SUSTAINING AND ADVANCING DEMOCRACY FOR THE NEW YEAR


In the critical years of the 1970s and 1980s, three major issues engaged the attention of my political colleagues – restore democracy, advance social progress and avoid civil strife. We firmly believed that Guyana could make no progress unless full democracy through free and fair elections were restored. Our analysis was that it was the lack of internal democracy that was responsible for what we then saw as the failure of the economic reforms in the 1970s and 1980s to lead to economic and social progress. The PPP saw this and gave a lifeline to the PNC more than once. The most notable was the National Patriotic Front under which, after free and fair elections, the largest political party would take the prime ministership and the second largest the executive presidency. The PNC would not hear of it. Even if democracy had not been restored in 1992, developments in the world would have ensured that by today we would have been living in a democratic Guyana.

The victory of democracy in 1992 has resulted in substantial economic and social progress for Guyana. But this progress gave rise to other problems. The incipient problems of corruption and lack of transparency and accountability exploded, with little effort to resolve them. Also, the intractable issue of ethno-political domination was put aside because of the unremitting, and sometimes violent opposition of the PNC, as well as some degree of triumphalism within the PPP. Attempts to work through and resolve differences between the PPP government and Desmond Hoyte and later Robert Corbin failed. The PPP government was mainly responsible. When the real opportunity of embracing unity presented itself in 2011, the PPP did not even consider forming a coalition with APNU. The reticence today of both parties in embracing constitutional reform which would diminish the impact of ethno-politics is the next hurdle the Guyanese people have to overcome.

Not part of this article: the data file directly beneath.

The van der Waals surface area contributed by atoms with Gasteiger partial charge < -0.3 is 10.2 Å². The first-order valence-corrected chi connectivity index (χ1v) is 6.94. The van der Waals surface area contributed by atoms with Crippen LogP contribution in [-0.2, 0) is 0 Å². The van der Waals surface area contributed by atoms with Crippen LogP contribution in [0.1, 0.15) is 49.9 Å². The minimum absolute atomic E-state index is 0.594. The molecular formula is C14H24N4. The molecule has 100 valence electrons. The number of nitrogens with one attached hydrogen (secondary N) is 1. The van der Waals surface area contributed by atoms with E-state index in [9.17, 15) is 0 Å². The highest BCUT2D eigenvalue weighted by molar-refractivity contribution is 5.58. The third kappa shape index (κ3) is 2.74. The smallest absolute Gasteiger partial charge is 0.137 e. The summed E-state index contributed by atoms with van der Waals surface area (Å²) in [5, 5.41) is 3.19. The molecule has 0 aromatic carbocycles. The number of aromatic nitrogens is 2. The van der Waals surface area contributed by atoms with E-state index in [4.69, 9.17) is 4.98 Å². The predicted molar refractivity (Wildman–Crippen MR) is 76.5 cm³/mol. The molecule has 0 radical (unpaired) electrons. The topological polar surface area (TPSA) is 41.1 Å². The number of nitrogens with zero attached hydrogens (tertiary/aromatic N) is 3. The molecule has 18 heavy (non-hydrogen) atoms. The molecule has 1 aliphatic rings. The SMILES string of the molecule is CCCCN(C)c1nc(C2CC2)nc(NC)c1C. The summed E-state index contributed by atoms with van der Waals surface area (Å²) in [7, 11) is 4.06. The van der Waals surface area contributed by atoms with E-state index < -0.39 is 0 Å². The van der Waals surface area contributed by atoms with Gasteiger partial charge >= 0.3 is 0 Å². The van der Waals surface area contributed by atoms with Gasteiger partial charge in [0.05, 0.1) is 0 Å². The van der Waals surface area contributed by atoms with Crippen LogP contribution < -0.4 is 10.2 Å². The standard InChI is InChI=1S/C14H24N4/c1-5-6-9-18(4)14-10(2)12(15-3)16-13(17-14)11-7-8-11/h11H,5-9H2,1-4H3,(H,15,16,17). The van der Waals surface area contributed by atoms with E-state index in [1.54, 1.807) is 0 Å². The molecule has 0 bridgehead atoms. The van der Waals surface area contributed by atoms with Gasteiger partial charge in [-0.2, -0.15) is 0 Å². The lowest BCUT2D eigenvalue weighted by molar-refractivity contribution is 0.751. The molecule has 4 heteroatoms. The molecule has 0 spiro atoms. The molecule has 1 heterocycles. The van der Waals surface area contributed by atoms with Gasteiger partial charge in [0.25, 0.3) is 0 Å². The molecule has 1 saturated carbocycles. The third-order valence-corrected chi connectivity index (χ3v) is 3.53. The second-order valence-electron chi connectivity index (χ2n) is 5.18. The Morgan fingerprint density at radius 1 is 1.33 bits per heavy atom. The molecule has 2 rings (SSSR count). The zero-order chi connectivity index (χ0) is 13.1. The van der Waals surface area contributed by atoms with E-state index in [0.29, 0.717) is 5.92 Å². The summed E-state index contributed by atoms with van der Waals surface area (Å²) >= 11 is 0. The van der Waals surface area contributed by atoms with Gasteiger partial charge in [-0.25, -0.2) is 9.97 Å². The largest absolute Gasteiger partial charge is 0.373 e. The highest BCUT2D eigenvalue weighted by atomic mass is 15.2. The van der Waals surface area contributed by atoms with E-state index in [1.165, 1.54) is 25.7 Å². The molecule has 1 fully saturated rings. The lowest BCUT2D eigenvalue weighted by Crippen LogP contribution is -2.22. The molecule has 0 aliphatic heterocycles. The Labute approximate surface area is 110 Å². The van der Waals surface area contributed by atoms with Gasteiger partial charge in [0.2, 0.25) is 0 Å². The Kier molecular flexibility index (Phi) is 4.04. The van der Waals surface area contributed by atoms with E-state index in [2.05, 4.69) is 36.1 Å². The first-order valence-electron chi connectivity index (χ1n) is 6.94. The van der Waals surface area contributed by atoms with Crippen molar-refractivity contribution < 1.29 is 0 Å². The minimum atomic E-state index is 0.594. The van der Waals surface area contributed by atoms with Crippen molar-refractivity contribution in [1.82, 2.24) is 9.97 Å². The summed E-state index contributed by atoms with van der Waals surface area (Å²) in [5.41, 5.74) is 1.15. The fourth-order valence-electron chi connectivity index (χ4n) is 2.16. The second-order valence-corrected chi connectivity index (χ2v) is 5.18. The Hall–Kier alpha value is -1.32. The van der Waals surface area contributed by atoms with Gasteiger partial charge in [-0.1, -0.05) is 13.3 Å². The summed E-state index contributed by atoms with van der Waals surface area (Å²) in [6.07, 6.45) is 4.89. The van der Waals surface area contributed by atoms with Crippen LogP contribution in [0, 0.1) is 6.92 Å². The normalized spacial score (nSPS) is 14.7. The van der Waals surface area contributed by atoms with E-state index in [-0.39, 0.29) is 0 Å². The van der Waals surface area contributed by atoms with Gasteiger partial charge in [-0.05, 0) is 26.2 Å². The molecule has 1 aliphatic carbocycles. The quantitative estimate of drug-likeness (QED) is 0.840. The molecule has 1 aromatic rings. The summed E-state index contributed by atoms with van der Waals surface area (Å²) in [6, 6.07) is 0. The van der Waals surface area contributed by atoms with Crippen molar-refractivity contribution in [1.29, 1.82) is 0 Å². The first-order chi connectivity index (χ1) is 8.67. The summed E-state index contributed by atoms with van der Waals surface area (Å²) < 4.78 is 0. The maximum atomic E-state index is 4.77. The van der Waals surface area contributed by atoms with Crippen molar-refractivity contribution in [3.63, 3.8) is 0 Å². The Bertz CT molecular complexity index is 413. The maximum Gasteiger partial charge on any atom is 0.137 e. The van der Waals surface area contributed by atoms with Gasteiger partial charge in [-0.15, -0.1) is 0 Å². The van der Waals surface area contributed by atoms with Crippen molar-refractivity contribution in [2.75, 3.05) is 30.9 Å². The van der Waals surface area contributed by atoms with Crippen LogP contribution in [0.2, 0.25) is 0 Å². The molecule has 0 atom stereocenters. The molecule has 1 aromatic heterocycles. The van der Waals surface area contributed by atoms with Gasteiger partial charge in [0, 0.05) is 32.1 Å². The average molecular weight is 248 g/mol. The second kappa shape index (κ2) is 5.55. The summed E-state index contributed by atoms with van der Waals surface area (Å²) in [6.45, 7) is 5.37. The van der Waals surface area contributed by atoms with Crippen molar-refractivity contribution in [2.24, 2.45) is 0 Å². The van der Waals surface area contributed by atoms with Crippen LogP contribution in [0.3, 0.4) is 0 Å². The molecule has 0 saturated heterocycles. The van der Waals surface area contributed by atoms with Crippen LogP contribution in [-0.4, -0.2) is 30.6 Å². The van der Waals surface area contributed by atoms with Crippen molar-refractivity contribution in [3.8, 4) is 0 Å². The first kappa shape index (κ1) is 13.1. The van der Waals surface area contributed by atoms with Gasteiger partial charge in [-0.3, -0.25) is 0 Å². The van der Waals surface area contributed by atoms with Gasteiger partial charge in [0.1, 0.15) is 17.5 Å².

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GOVERNMENT AND CONSTITUTIONAL OFFICE HOLDERS


Minister Winston Jordan’s outburst at Auditor General, Deodat Sharma, a constitutional office holder, was unusual. While it came from a man of moderate temperament, it offends what is or should be the normal practice, namely, that the executive should not publicly chastise or question decisions of independent, constitutional office holders except within official channels. The issue was the Auditor General’s opinion that certain government expenditures did not qualify as emergencies and so were not properly charged to the Contingencies Fund.

The Minister’s view was that the Auditor General has no jurisdiction under the Fiscal Management and Accountability Act (“the Act”) to pronounce on whether an expenditure qualifies as ‘urgent, unavoidable and unforeseen.’ He argued that the decision is that of the Minister who reports to the National Assembly. The Minister further suggested that in the past the Ministry was given the opportunity to edit the Auditor General’s Report but that such a facility has been withdrawn. The Auditor General rejected the Minister’s assertions.

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